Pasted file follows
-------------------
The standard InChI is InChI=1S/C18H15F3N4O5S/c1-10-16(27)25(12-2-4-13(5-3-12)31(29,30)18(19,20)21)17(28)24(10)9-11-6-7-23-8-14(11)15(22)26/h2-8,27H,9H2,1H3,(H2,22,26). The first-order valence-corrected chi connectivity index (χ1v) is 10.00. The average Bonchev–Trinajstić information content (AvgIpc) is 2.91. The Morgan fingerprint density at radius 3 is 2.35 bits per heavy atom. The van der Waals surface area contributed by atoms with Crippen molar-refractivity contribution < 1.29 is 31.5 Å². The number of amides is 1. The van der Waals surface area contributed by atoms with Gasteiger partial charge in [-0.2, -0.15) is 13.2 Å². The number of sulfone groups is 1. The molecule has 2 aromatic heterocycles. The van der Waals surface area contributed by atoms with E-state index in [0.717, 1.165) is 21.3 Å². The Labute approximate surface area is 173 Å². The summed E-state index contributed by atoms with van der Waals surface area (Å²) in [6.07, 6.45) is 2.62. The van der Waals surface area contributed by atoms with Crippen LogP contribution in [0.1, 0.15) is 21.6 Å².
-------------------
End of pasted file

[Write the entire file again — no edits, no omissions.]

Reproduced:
The standard InChI is InChI=1S/C18H15F3N4O5S/c1-10-16(27)25(12-2-4-13(5-3-12)31(29,30)18(19,20)21)17(28)24(10)9-11-6-7-23-8-14(11)15(22)26/h2-8,27H,9H2,1H3,(H2,22,26). The first-order valence-corrected chi connectivity index (χ1v) is 10.00. The average Bonchev–Trinajstić information content (AvgIpc) is 2.91. The Morgan fingerprint density at radius 3 is 2.35 bits per heavy atom. The van der Waals surface area contributed by atoms with Crippen molar-refractivity contribution < 1.29 is 31.5 Å². The number of amides is 1. The van der Waals surface area contributed by atoms with Gasteiger partial charge in [-0.2, -0.15) is 13.2 Å². The number of sulfone groups is 1. The molecule has 2 aromatic heterocycles. The van der Waals surface area contributed by atoms with E-state index in [0.717, 1.165) is 21.3 Å². The Labute approximate surface area is 173 Å². The summed E-state index contributed by atoms with van der Waals surface area (Å²) in [6.07, 6.45) is 2.62. The van der Waals surface area contributed by atoms with Crippen LogP contribution in [0.1, 0.15) is 21.6 Å².